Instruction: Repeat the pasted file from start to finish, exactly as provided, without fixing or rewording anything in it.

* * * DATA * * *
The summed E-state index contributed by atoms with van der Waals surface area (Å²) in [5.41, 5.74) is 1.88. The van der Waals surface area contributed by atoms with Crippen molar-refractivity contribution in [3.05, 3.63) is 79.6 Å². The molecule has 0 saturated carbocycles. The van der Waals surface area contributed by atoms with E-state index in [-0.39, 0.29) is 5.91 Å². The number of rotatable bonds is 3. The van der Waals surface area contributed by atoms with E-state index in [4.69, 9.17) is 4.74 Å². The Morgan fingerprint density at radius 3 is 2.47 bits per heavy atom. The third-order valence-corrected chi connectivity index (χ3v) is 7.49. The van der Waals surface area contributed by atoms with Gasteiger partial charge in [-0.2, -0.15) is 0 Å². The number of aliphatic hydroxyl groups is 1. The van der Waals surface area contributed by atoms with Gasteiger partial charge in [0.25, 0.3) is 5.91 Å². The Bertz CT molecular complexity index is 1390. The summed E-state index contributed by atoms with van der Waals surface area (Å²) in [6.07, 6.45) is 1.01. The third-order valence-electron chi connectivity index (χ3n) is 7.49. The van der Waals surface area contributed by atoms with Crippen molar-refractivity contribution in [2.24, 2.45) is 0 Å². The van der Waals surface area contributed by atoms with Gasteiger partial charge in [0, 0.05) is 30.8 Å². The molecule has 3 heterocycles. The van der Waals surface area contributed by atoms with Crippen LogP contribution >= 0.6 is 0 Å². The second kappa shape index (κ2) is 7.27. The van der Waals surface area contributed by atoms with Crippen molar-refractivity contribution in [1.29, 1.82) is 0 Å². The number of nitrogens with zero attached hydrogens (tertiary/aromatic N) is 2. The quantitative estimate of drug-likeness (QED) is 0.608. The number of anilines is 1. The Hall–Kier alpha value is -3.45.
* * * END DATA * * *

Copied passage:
The summed E-state index contributed by atoms with van der Waals surface area (Å²) in [5.41, 5.74) is 1.88. The van der Waals surface area contributed by atoms with Crippen molar-refractivity contribution in [3.05, 3.63) is 79.6 Å². The molecule has 0 saturated carbocycles. The van der Waals surface area contributed by atoms with E-state index in [-0.39, 0.29) is 5.91 Å². The number of rotatable bonds is 3. The van der Waals surface area contributed by atoms with E-state index in [4.69, 9.17) is 4.74 Å². The Morgan fingerprint density at radius 3 is 2.47 bits per heavy atom. The third-order valence-corrected chi connectivity index (χ3v) is 7.49. The van der Waals surface area contributed by atoms with Gasteiger partial charge in [-0.2, -0.15) is 0 Å². The number of aliphatic hydroxyl groups is 1. The van der Waals surface area contributed by atoms with Gasteiger partial charge in [0.25, 0.3) is 5.91 Å². The Bertz CT molecular complexity index is 1390. The summed E-state index contributed by atoms with van der Waals surface area (Å²) in [6.07, 6.45) is 1.01. The third-order valence-electron chi connectivity index (χ3n) is 7.49. The van der Waals surface area contributed by atoms with Crippen molar-refractivity contribution in [2.24, 2.45) is 0 Å². The van der Waals surface area contributed by atoms with Gasteiger partial charge in [0, 0.05) is 30.8 Å². The molecule has 3 heterocycles. The van der Waals surface area contributed by atoms with Crippen LogP contribution >= 0.6 is 0 Å². The second kappa shape index (κ2) is 7.27. The van der Waals surface area contributed by atoms with Crippen molar-refractivity contribution in [1.29, 1.82) is 0 Å². The number of nitrogens with zero attached hydrogens (tertiary/aromatic N) is 2. The quantitative estimate of drug-likeness (QED) is 0.608. The number of anilines is 1. The Hall–Kier alpha value is -3.45.